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the loss of one who has ever been the support to remove into another room, with a resolution to him under all other afflictions. How, thought accompany him until the first pangs of his afflicI, will he be able to bear the hour of her death, |tion were abated. I knew consolation would that could not, when I was lately with him, now be impertinent, and, therefore, contented speak of a sickness, which was then past, without myself to sit by him, and condole with him in sorrow! We were now got pretty far into West- silence. For I shall here use the method of an minster, and arrived at my friend's house. At ancient author, who, in one of his epistles, relatthe door of it I met Favonius, not without a ing the virtues and death of Macrinus's wife, secret satisfaction to find he had been there. I expresses himself thus: “I shall suspend my had formerly conversed with him at this house; advice to this best of friends, until he is made and as he abounds with that sort of virtue and capable of receiving it by those three great knowledge which makes religion beautiful, and remedies, the necessity of submission, length of never leads the conversation into the violence time, and satiety of grief.” and rage of party disputes, I listened to him . In the meantime, I cannot but consider, with with great pleasure. Our discourse chanced to much commiseration, the melancholy state of be upon the subject of death, which he treated one who has had such a part of himself torn with such a strength of reason, and greatness of from him, and which he misses in every circumsoul, that, instead of being terrible, it appeared stance of life. His condition is like that of one to a mind rightly cultivated altogether to be who has lately lost his right arm, and is every contemned, or rather to be desired. As I met moment offering to help himself with it. He him at the door, I saw in his face a certain does not appear to himself the same person in glowing of grief and humanity, heightened with his house, at his table, in company, or in retirean air of fortitude and resolution, which, as I ment: and loses the relish of all the pleasures afterward found, had such an irresistible force, and diversions that were before entertaining to as to suspend the pains of the dying, and the him by her participation of them. The most lamentation of the nearest friends who attended agreeable objects recall the sorrow for her with her. I went up directly to the room where she whom he used to enjoy them. This additional lay, and was met at the entrance by my friend, satisfaction, from the taste of pleasures in the who, notwithstanding his thoughts had been society of one we love is admirably described by composed a little before, at the sight of me Milton, who represents Eve, though in Paradise turned away his face and wept. The little | itself, no further pleased with the beautiful family of children renewed the expressions of objects around her, than as she sees them in their sorrow according to their several ages and company with Adam, in that passage so inexdegrees of understanding. The eldest daughter pressibly charming : was in tears, busied in attendance upon her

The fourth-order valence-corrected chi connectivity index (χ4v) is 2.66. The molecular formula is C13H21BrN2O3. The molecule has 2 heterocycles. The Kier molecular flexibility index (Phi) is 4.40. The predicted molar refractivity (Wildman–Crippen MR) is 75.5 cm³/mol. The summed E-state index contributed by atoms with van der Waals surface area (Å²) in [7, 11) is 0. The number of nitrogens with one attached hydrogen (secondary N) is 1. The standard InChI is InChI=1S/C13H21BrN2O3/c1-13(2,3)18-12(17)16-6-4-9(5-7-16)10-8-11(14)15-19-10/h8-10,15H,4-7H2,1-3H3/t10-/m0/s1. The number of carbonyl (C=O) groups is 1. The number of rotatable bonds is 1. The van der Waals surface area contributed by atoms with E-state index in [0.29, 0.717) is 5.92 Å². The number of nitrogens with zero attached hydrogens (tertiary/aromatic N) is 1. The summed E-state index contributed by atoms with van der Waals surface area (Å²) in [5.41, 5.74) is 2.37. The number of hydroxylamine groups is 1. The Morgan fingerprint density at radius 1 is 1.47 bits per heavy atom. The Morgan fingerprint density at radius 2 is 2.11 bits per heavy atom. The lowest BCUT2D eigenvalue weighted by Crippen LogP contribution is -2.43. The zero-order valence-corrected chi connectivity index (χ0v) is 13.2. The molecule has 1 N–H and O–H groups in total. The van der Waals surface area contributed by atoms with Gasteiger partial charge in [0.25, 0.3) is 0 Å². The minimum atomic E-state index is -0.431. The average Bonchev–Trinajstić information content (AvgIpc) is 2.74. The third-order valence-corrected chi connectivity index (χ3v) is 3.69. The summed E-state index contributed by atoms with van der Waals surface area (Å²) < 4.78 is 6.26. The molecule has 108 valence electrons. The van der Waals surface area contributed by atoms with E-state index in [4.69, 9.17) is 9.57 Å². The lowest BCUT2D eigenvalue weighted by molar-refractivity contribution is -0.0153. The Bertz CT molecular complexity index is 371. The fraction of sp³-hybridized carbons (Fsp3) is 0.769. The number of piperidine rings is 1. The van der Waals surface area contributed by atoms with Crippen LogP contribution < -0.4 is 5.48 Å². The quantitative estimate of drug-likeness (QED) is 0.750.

“With thee conversing, I forget all time: mother; others were kneeling about the bed.